The rivalry between Antonio Ordóñez Y Luis Miguel Dominguín inspired now sixty years one of the last books of the American Nobel Prize winner Ernest Hemingway and that confrontation between brothers-in-law, devised by Domingo Dominguín, the patriarch of the saga, ended up being bloody and real.
1959 marked the end of an era in bullfighting. But it was not, far from it, an indifferent year. Antonio Ordóñez and Luis Miguel Dominguín were at different points in their careers while bullfighting was preparing for a new decade, the so-called Platinum Age, which would see other bullfighting giants emerge. Paco Camino, Diego Puerta or Santiago Martín, the Viti.
The first figures were reluctant to surrender their scepters. Luis Miguel had been the last paladin that disturbed Manolete, but in 1947 it was only a few years before a historical figure emerged, that of Antonio Ordóñez, who at the end of the 50s had already reached its fullness.
The rondeño had entered the orbit of Dominguín house by way of empowerment, closeness that favored the courtship and subsequent wedding with Carmen, Luis Miguel's sister and daughter of the old Domingo Dominguín, the great bullfighting of Quismondo that cemented the saga .
Antonio married on Luis Miguel's farm in 1953 but over the years, the relationship between the two brothers-in-law was far from idyllic -they were two imposing cocks in the same corral-, and the seizure broke down in 1956, Ordóñez returning to the fold of Camera; and it was in that breeding ground when the brief professional pairing was created that it could begin in opportunism and ended up in competition.
Patriarch Dominguin, on his deathbed, wanted to fix the estrangement between his brothers-in-law and made his son Luis Miguel promise that he would alternate with Antonio.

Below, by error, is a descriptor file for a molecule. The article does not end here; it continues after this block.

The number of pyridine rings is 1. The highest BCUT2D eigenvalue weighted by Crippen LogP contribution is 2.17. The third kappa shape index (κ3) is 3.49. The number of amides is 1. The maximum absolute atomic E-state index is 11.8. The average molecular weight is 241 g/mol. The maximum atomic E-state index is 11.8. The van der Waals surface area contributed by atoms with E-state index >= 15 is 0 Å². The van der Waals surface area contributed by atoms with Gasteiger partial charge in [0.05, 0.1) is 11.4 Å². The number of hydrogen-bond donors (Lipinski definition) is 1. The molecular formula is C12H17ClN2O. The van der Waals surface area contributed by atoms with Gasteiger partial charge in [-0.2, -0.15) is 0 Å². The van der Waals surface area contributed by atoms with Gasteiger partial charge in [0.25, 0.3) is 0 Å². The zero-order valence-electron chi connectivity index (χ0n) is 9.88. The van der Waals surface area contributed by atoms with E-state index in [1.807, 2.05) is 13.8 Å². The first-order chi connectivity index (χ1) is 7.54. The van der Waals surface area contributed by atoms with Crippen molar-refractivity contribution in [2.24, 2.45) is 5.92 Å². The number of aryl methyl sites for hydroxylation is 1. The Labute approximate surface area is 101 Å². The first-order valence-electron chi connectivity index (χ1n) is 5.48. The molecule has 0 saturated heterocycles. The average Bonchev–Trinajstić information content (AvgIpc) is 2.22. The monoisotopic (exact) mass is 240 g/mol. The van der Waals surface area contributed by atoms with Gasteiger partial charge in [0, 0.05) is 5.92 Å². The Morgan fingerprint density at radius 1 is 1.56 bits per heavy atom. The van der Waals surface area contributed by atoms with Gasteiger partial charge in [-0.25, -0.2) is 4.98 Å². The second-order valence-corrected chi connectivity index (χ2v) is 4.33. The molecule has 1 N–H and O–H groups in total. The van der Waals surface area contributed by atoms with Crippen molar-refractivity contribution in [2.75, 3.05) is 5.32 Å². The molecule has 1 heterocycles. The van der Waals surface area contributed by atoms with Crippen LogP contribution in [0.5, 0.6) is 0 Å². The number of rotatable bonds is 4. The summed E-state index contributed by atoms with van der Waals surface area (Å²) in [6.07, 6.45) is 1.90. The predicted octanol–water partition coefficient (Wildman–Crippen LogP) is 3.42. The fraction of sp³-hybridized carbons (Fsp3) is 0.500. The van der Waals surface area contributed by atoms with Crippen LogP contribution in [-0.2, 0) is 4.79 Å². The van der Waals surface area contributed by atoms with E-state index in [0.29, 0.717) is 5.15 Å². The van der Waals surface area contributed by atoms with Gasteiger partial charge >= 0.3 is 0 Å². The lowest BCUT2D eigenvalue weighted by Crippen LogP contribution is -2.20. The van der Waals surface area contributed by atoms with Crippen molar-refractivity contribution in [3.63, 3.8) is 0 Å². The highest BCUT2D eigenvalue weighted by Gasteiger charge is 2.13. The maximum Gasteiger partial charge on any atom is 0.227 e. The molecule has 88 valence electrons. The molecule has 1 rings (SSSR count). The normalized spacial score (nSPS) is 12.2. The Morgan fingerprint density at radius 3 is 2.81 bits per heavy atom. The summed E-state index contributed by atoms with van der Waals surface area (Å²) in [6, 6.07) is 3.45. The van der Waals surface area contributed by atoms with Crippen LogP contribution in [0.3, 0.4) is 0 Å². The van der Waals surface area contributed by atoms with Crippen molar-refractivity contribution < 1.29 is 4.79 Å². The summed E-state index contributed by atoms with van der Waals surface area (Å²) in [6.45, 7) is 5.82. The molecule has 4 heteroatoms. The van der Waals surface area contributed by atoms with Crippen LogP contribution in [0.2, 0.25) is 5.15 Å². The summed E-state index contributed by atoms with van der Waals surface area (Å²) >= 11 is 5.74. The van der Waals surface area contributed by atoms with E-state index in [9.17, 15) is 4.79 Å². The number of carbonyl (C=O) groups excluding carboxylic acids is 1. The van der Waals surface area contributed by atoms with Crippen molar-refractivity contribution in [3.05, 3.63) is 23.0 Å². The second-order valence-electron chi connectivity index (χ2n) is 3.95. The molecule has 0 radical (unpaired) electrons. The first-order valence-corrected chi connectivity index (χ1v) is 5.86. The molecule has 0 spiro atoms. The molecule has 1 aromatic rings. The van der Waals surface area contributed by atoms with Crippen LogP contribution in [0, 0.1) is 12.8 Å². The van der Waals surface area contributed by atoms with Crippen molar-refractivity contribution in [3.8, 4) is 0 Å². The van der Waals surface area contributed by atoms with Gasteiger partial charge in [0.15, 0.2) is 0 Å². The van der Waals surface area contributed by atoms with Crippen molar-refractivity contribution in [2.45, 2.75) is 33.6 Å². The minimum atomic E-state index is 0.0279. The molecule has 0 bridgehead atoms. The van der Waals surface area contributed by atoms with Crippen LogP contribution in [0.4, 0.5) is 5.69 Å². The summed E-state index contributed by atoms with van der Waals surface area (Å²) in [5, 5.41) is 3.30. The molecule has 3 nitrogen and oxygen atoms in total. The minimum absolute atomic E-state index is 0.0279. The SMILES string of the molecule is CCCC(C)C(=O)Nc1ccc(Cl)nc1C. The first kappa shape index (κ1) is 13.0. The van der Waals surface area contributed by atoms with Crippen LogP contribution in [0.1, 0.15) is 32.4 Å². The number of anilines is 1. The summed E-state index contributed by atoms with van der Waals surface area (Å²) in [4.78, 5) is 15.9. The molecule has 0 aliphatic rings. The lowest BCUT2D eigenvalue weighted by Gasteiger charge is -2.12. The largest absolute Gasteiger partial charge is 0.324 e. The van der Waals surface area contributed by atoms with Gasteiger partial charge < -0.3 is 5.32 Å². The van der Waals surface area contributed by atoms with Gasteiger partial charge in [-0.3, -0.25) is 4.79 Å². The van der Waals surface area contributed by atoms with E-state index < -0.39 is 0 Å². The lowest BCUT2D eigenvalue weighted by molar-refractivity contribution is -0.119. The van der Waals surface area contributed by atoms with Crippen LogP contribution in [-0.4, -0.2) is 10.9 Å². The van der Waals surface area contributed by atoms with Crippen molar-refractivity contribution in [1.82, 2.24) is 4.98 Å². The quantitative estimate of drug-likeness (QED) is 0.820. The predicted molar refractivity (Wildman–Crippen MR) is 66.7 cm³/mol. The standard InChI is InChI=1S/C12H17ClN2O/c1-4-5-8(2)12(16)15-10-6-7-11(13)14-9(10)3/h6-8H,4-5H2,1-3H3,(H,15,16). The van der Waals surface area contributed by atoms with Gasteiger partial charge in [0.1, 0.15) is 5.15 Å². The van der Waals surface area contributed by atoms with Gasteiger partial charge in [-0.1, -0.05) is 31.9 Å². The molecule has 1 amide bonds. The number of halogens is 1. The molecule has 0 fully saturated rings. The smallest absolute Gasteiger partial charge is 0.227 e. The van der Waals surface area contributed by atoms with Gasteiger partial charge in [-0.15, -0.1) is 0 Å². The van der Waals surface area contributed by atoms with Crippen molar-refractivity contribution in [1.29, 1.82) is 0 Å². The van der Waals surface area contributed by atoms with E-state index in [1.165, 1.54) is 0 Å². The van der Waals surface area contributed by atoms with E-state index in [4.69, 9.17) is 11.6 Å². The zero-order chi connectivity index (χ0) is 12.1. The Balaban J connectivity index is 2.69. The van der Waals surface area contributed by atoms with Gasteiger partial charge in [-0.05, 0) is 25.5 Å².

Domingo González passed away when the season declined and at the dawn of the 1959 it was announced that Ordóñez and Luis Miguel were going to fight together, although, dead the father, Domingo son would be in charge of organizing the season.
The so-called "Dangerous Summer" was actually limited to ten bullfights in which Ordóñez and Dominguín alternated with bullfighters such as Pepe Luis Vázquez, who had reappeared briefly that same year, Bienvenida, Ostos, Mondeño or Gregorio Sánchez.
But the sparks jumped especially in the heads-up that were scheduled in the squares of Valencia, Malaga, Ciudad Real and Bayonne.
There was no trap or cardboard. Antonio fell wounded in Aranjuez, Palma de Mallorca and Dax; and his brother-in-law Luis Miguel would receive the most serious injuries in Malaga and Bilbao.
Some companies wanted to lower, and still argue, the real tension of that confrontation between brothers-in-law wanting to see a mere and profitable advertising boast hatched in the offices of the Dominguines.
It was not so. Alfonso Ordóñez Araújo, privileged witness of that time, flatly denied: "The dangerous summer existed and proof of them is that both fell wounded three times," says the prestigious banderillero, who in 1959 still remained in the ranks of novilleros.
Alfonso Ordóñez, current advisor to the presidency of bullfighting celebrations held in the Plaza de la Maestranza, clearly recalls the hand of Ciudad Real. "That was tremendous," he recalls. "Luis Miguel was very good but Antonio's was something else".
That day was also one of the most picturesque anecdotes of the year. Hemingway was accompanied in his particular entourage by a baseball player named Hotchner who Ordonez came to wear as a bullfighter for the paseíllo. The Yankee hitter did not dare leave the alley although Juan de la Palma, who was a banderillero with his brother Antonio, offered him a pair of banderillas that almost caused him to faint.
After fighting in Ciudad Real, Alfonso Ordóñez continues to remember, they dined at the Green Rana de Aranjuez. Luis Miguel, lame from an injury, hesitated to travel to Bilbao but seeing his brother-in-law enter the same restaurant -he had heard him hesitate- thundered that he would be in the Basque arena. "That day he took the horn in the belly carrying the bull to the horse," evokes the veteran lidiador.
But the so-called "Dangerous Summer" had not ended … Luis Miguel had kept his promise and would match up with Antonio in some posters of the 60's season but with the death of old Dominguín that was the days counted. The seizure broke down, and Luis Miguel retired from bullfighting that year. Antonio Ordóñez and Luis Miguel did not fight again together.